January 6 Hearing: Philadelphia election official describes threats after Trump tweet
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On Monday morning, the public heard findings from the House Select Committee regarding the January 6, 2021 attack on the Capitol in the second of six hearings.

During the first hearing last week, the committee made it clear that many people on Trump's team understood he did not win the election and did not believe it was stolen, despite Trump's claims.

They also emphasized how violent the attack was on the Capitol and hinted at alleged premeditation from far-right groups like The Proud Boys.

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During the second hearing, the committee emphasized the stolen election lie. Here are three key takeaways from the second hearing.

Two teams emerged from Trump's lie: 'Team Normal' vs. Team Rudy

Former Trump campaign manager Bill Stepien offered insight into the two 'teams' that emerged following election results in November 2020 in pre-recorded testimony.

He referred to the people on his team who did not believe the election was stolen as "Team Normal" and the team Trump preferred as "Rudy's Team". The preferred team, consisting of Giuliani, former Trump attorney Sidney Powell, and more, continued to proliferate the stolen election lie.


Barr describes Trump as "detached from reality"

The committee showed more testimony, including closed-door testimony, from Former Attorney General William "Bill" Barr who said he informed Trump countless times there was no evidence of election fraud.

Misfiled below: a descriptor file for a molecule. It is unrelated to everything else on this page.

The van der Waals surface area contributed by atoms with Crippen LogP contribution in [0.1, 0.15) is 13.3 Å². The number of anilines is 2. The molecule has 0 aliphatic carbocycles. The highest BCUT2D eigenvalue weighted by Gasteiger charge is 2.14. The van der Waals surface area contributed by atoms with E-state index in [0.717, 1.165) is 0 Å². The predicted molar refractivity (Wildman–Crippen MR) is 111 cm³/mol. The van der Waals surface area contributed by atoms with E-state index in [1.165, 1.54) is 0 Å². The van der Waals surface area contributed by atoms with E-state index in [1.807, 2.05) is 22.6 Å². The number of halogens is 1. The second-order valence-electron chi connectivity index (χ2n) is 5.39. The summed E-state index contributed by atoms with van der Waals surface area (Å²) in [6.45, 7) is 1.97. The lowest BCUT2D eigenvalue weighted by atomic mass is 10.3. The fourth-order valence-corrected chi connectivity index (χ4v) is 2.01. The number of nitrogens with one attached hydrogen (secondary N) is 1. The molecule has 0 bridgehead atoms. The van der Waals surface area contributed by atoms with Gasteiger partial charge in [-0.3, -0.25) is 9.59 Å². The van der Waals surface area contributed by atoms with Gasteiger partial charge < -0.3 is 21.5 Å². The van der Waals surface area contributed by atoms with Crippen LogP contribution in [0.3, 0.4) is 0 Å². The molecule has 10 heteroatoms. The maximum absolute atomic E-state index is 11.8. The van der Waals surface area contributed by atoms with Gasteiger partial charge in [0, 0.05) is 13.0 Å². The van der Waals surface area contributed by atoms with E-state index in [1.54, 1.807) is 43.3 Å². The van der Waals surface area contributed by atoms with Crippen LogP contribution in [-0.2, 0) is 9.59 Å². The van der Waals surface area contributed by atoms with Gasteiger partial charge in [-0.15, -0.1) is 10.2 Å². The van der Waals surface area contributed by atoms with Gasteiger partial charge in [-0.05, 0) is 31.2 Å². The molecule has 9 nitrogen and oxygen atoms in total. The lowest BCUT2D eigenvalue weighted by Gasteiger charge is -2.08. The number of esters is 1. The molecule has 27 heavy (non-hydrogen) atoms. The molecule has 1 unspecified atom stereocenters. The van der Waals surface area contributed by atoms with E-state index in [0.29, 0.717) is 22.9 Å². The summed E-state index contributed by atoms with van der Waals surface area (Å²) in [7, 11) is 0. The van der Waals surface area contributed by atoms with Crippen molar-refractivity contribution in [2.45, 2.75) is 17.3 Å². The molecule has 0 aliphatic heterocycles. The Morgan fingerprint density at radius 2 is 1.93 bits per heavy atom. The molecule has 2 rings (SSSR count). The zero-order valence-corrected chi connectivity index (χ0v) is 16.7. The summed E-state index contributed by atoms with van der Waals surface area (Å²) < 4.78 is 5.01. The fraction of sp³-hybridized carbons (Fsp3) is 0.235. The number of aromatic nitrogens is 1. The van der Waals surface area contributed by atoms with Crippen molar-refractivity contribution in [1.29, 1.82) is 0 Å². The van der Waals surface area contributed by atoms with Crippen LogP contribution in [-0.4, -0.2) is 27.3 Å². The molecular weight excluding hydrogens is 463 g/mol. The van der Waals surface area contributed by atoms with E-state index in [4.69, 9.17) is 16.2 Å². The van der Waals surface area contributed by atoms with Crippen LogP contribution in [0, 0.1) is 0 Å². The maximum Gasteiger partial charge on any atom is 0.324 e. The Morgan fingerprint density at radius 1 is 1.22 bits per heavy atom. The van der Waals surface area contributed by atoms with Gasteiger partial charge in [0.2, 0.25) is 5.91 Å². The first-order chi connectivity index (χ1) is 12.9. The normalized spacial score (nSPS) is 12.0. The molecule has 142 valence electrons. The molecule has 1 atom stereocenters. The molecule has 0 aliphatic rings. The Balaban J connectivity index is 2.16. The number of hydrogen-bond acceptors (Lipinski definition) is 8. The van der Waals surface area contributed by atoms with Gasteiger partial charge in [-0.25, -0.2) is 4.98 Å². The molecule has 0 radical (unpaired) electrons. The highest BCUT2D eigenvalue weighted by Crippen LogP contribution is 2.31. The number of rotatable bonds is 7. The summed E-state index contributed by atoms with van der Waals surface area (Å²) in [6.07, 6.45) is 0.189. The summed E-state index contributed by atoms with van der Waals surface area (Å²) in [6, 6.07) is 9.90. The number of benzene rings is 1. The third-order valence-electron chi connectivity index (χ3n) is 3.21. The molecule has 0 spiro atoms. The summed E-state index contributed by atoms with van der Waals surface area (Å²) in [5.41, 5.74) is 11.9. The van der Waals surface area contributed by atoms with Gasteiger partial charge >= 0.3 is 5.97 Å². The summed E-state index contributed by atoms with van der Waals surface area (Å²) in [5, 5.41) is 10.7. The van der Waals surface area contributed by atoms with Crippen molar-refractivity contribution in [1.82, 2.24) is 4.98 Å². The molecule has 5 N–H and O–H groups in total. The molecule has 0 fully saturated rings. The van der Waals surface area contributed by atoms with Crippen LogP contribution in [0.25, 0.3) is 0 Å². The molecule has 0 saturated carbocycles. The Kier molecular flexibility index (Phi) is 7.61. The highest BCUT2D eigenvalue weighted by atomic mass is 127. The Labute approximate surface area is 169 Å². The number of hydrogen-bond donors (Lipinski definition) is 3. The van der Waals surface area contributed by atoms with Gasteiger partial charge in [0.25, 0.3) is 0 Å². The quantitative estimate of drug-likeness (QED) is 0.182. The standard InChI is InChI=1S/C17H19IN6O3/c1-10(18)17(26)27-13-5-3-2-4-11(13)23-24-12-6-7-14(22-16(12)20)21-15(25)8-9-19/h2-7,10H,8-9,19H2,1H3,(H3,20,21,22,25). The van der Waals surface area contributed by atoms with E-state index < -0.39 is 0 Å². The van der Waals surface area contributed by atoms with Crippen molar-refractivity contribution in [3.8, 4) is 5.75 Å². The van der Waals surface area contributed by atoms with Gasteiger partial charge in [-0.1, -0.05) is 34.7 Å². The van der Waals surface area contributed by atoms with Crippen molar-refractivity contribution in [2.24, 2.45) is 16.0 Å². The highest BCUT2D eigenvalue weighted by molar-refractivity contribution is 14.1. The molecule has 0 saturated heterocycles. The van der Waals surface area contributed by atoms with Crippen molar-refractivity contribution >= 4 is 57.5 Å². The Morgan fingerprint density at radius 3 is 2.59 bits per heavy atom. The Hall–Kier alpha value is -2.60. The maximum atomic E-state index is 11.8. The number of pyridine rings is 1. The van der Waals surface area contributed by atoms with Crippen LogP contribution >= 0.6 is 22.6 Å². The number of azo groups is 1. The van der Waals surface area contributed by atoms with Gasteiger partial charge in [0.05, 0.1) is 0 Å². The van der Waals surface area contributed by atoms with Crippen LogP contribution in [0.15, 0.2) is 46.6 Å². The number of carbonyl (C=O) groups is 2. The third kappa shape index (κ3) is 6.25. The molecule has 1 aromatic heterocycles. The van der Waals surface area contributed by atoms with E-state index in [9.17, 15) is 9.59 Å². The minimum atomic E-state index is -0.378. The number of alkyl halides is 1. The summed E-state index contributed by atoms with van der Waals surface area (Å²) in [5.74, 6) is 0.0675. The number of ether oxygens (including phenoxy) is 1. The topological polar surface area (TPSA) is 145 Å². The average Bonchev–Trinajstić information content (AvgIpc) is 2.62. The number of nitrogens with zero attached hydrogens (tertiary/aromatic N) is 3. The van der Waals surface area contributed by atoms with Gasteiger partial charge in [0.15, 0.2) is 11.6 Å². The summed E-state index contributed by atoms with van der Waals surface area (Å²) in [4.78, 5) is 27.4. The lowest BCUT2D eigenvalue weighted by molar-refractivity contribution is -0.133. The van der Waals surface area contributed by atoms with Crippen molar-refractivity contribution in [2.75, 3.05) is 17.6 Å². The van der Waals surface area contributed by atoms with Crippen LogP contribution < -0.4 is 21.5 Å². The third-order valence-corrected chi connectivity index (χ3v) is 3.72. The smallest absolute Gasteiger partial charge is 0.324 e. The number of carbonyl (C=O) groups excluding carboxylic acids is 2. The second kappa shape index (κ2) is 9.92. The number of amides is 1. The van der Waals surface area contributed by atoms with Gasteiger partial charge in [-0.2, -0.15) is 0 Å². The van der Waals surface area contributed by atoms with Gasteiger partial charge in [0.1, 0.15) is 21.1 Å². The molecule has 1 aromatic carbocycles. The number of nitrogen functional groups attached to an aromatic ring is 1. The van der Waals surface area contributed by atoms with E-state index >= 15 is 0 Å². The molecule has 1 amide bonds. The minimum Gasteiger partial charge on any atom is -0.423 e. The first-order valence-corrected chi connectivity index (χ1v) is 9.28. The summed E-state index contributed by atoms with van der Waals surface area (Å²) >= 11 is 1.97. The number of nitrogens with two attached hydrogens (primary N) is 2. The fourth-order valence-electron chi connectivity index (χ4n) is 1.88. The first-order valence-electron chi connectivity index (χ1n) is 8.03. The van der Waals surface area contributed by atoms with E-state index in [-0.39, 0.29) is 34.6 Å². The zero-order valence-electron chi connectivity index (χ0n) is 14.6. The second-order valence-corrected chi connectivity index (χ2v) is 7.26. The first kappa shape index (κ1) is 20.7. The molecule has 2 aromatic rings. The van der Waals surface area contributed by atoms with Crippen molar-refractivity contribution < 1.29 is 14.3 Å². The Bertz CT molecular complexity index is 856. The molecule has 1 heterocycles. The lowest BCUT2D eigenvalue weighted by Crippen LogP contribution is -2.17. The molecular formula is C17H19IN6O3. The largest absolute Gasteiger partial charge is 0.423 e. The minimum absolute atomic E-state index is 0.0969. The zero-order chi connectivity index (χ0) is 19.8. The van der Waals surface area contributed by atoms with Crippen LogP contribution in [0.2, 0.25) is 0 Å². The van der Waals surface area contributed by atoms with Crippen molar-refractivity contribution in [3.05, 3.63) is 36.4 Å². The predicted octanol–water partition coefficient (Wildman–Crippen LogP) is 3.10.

"There was never an indication of interest in what the actual facts were," Barr said in a video of his deposition. "I was somewhat demoralized, because I thought, 'Boy, if he really believes this stuff, he has lost contact with -- he's become detached from reality if he really believes this stuff'".

Barr made it clear in his testimony he tried to inform the president multiple times his claims were "bulls***" and "bogus" however the President refused to accept or believe him.

Eventually, Barr told Associated Press that the election was not stolen from Trump in an attempt to combat the lies, but it only angered the former president.

The Election Defense Fund was a "big rip-off"

Following the election, Trump and his team sent emails to supporters asking to donate money to the "Election Defense Fund" in order to help overturn the election. According to the committee, Trump supporters donated $250 million.
However, a senior investigative counsellor for the House Select Committee said in a pre-recorded video they found no evidence the fund ever existed.
Audio testimony from former campaign staffers confirmed that the fund was a marketing tactic.

Eventually, Trump created the Save America PAC which the committee says successfully raised millions of dollars but no donations went toward election fraud litigation.

Instead, money was allocated for other Trump support groups like Event Strategies Inc. which helped run the January 6th Trump rally, a charitable foundation ran by Mark Meadows, Trump's former chief of staff, and more.

"Throughout the committee's investigation we found evidence that the Trump campaign and its surrogates misled donors as to where their funds where would go and what they would be used for," Chairperson Zoe Lofgren (D-CA) said. "So not only was there the big lie there was the big rip off."

The next hearing was set to take place on Wednesday but has been postponed until Thursday.

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